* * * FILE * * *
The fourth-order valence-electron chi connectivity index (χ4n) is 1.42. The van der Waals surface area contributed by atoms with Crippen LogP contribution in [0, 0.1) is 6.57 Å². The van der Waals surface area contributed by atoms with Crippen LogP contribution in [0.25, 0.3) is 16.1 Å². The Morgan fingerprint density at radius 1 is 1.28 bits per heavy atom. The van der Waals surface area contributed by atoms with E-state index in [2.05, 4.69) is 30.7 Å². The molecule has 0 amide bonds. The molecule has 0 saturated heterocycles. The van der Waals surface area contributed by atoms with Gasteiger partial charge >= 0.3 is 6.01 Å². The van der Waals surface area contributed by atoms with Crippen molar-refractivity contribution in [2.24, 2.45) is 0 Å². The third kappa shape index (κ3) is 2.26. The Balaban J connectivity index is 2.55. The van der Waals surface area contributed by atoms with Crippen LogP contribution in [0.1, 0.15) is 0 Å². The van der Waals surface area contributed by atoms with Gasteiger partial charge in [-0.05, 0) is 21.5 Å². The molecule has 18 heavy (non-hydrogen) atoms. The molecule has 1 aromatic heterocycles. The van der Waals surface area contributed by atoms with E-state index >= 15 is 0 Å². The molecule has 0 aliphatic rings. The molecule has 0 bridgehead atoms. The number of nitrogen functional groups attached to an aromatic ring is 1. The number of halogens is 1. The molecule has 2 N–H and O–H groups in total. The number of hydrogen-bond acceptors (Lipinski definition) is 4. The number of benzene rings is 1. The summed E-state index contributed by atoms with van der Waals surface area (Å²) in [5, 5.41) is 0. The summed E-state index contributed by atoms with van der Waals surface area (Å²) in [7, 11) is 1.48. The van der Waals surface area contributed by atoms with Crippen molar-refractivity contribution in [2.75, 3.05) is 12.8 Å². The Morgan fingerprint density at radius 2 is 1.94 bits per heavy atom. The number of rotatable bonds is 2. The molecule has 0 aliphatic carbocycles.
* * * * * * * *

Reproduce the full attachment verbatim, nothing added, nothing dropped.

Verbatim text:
The fourth-order valence-electron chi connectivity index (χ4n) is 1.42. The van der Waals surface area contributed by atoms with Crippen LogP contribution in [0, 0.1) is 6.57 Å². The van der Waals surface area contributed by atoms with Crippen LogP contribution in [0.25, 0.3) is 16.1 Å². The Morgan fingerprint density at radius 1 is 1.28 bits per heavy atom. The van der Waals surface area contributed by atoms with E-state index in [2.05, 4.69) is 30.7 Å². The molecule has 0 amide bonds. The molecule has 0 saturated heterocycles. The van der Waals surface area contributed by atoms with Gasteiger partial charge >= 0.3 is 6.01 Å². The van der Waals surface area contributed by atoms with Crippen molar-refractivity contribution in [2.24, 2.45) is 0 Å². The third kappa shape index (κ3) is 2.26. The Balaban J connectivity index is 2.55. The van der Waals surface area contributed by atoms with Crippen LogP contribution in [0.1, 0.15) is 0 Å². The van der Waals surface area contributed by atoms with Gasteiger partial charge in [-0.05, 0) is 21.5 Å². The molecule has 18 heavy (non-hydrogen) atoms. The molecule has 1 aromatic heterocycles. The van der Waals surface area contributed by atoms with E-state index >= 15 is 0 Å². The molecule has 0 aliphatic rings. The molecule has 0 bridgehead atoms. The number of nitrogen functional groups attached to an aromatic ring is 1. The number of halogens is 1. The molecule has 2 N–H and O–H groups in total. The number of hydrogen-bond acceptors (Lipinski definition) is 4. The number of benzene rings is 1. The summed E-state index contributed by atoms with van der Waals surface area (Å²) in [5, 5.41) is 0. The summed E-state index contributed by atoms with van der Waals surface area (Å²) in [7, 11) is 1.48. The van der Waals surface area contributed by atoms with Crippen molar-refractivity contribution in [2.75, 3.05) is 12.8 Å². The Morgan fingerprint density at radius 2 is 1.94 bits per heavy atom. The number of rotatable bonds is 2. The molecule has 0 aliphatic carbocycles.